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Death of a Family Pet by Amber Shimel MSW, Thriveworks Richmond Counseling
Death of a Family Pet: Overcoming Grief and Sadness
By Amber Shimel MSW, Thriveworks Richmond Counseling
Although there’s usually no public funeral, no sympathy cards, no time given off from work, and little understanding from those around, the grief one can experience when losing a pet is no less real—and no less intense.
Over the course of your pet’s life, he/she has become a treasured family member, and a beloved companion. He/she has given unconditional love, and now that your pet is gone, the feelings of loss is profound. Although you may not get the same support from family and friends as when a relative or another human loved one dies, you are still entitled to a grieving process. If you have recently experienced the loss of a beloved pet, continue reading to learn a few strategies for healing.
1)Give yourself time (and permission) to grieve the loss
As we have discussed, the loss and grief is real. There is no need to push your emotions aside or try to ignore them. Accept that you feel intense emotions, and take the time to process them. If you need to to take time off work or miss social activities, be gentle with yourself and allow that time. The healing process should not be rushed. We may want to move on quickly, possibly even find another pet, or stay busy. But dealing openly and honestly with your feelings is the healthiest way to find true healing.
2)If a child is hurting, help the child to express (and understand) his/her feelings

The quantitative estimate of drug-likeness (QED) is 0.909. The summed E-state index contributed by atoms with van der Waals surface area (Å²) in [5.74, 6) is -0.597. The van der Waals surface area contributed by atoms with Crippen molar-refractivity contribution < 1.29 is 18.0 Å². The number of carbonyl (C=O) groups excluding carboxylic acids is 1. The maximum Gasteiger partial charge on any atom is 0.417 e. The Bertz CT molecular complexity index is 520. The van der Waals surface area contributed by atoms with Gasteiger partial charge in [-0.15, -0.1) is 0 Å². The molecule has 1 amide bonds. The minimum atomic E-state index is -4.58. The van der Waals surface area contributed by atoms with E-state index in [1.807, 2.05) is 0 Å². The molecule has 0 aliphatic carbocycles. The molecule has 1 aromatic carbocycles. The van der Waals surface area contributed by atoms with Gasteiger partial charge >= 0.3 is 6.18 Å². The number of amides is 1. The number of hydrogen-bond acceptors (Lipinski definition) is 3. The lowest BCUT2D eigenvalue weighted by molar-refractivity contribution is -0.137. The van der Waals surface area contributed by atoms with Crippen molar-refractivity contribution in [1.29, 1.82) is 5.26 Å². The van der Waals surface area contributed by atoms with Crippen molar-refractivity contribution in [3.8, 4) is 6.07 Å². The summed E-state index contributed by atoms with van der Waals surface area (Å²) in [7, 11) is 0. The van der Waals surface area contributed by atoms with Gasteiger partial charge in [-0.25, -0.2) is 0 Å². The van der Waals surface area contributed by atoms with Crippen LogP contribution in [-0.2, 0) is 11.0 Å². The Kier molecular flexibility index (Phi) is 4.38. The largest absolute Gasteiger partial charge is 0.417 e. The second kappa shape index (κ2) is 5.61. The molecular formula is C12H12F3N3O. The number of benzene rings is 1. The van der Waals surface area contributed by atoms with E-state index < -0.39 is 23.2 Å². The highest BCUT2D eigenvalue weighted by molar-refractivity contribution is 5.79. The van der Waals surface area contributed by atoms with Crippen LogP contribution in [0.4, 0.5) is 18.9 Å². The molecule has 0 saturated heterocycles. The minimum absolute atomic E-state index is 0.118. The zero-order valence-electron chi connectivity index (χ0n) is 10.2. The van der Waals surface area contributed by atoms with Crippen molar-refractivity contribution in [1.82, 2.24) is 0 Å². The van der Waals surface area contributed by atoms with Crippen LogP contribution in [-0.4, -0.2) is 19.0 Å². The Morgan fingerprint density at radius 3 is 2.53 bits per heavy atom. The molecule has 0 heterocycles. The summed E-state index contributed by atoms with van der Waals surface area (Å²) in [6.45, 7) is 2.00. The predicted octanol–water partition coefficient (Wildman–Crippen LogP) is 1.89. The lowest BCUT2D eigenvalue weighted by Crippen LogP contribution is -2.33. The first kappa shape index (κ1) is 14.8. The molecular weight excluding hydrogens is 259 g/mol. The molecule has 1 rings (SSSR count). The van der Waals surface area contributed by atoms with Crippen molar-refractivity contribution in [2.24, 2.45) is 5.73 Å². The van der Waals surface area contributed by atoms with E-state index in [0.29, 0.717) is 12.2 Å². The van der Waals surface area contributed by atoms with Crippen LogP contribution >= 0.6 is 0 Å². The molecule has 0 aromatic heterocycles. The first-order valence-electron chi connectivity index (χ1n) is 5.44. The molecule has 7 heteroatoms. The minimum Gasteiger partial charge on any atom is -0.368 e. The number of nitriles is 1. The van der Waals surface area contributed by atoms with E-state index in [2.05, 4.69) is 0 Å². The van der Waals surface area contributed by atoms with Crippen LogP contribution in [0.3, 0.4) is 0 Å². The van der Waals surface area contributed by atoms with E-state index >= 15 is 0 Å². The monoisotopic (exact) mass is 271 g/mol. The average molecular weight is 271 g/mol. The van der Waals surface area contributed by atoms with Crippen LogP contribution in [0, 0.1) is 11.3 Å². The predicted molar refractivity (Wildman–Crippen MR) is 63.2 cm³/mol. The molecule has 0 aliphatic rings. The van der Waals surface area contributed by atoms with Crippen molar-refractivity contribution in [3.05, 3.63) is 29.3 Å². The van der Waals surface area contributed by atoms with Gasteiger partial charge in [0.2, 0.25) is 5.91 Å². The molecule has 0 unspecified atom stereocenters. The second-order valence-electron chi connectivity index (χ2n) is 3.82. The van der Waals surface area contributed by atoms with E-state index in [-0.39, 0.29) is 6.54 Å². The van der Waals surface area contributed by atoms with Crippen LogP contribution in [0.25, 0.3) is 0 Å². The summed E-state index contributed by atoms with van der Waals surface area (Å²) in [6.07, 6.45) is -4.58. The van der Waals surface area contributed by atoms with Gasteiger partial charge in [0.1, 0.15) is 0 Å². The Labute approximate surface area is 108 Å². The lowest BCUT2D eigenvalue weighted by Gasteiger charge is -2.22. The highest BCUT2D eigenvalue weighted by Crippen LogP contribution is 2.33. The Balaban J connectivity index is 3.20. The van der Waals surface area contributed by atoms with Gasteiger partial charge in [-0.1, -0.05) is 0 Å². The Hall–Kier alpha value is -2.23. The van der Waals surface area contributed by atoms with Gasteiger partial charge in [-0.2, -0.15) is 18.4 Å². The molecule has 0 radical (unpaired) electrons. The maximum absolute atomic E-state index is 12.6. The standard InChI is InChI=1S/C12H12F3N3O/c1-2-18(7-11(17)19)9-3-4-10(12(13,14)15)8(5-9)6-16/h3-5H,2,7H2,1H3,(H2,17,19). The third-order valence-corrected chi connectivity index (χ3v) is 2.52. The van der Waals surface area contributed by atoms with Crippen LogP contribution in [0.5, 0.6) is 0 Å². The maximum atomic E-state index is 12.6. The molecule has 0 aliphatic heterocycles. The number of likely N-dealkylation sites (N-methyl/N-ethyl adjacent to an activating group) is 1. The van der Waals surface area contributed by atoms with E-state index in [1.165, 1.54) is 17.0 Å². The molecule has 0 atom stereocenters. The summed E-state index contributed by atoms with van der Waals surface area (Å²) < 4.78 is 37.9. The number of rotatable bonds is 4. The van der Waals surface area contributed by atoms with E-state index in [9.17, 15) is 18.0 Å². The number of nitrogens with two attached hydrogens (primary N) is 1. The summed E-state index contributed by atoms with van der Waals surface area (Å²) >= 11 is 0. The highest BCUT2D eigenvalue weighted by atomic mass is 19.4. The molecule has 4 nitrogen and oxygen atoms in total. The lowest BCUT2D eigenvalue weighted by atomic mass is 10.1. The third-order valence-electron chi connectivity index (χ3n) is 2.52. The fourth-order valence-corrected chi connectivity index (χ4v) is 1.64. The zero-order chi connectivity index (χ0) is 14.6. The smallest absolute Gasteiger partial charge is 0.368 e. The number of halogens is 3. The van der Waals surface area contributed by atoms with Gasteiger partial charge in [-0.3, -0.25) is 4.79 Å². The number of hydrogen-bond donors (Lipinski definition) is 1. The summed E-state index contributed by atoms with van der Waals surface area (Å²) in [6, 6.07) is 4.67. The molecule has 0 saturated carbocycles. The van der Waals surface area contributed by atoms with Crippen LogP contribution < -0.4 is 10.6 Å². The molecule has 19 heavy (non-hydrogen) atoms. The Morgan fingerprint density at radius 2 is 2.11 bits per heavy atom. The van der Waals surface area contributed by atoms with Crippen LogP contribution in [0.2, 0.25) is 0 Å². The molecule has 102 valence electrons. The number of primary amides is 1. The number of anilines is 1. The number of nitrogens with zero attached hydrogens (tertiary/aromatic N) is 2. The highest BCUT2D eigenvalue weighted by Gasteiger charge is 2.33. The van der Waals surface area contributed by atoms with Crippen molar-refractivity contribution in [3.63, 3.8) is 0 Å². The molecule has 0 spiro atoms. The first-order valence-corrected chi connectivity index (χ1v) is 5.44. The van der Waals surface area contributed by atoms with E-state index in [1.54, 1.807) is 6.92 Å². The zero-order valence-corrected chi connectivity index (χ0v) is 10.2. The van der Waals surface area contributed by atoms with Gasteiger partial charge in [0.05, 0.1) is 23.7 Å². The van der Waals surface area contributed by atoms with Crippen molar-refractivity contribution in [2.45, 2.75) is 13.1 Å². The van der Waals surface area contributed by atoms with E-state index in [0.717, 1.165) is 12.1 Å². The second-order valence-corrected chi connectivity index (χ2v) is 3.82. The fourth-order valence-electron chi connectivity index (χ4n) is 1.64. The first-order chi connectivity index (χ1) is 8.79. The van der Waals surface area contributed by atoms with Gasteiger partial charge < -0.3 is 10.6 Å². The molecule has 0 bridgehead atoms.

For many kids, the loss of a pet is their first brush with death. This is an opportunity to help them learn to deal with grief in a healthy manner. For many kids, their dog is their best friend. Sadly, it is hard for children to understand that pets have shorter life spans that humans. Although the loss of a pet is an expected part of life, the world seems shattered to a child that just lost their four-legged friend. Helping a child take the time to process and understand these feelings is an important part of moving on as a family.
3)Don’t feel that you need to hide your sadness
Share with your friends and extended family about the loss of your pet. Consider having a small family service for your beloved furry family member. Make a memorial or frame a picture of your beloved pet and display it in your home. There is no need to sweep your grief under the rug. Tell others your favorite stories and memories about your pet. Honor their memory.
4)Should you need some help, reach out for some help.
If you are having a particularly difficult time dealing with your grief, consider looking for a support group or professional counselor to help you through this time. Losing a pet is a common but difficult process, and there are many people available to help you, in both a community and professional setting. There is no reason to feel hesitancy or embarrassment about needing some extra help in getting through this grief. Every person processes situations differently, and in their own time. If the feelings of grief are becoming overwhelming, and preventing you from being able to carry out your normal tasks in the day, it is time to seek help. You do not have to deal with this pain alone.
The loss of a pet is a source of true and deep grief. Our four legged friends, birds, lizards, snakes, hamsters, and other creatures become part of our family. They provide love and companionship, in a distinct and unique way from human companions. The loss of a pet is a difficult thing to deal with, regardless of how common and universal it is. Take the time to be kind to yourself, process your feelings, help children grieve, and seek help if needed.
About Us: This article is provided by the outreach team at Thriveworks Richmond Counseling. To reach us with any questions, call 804-554-0356.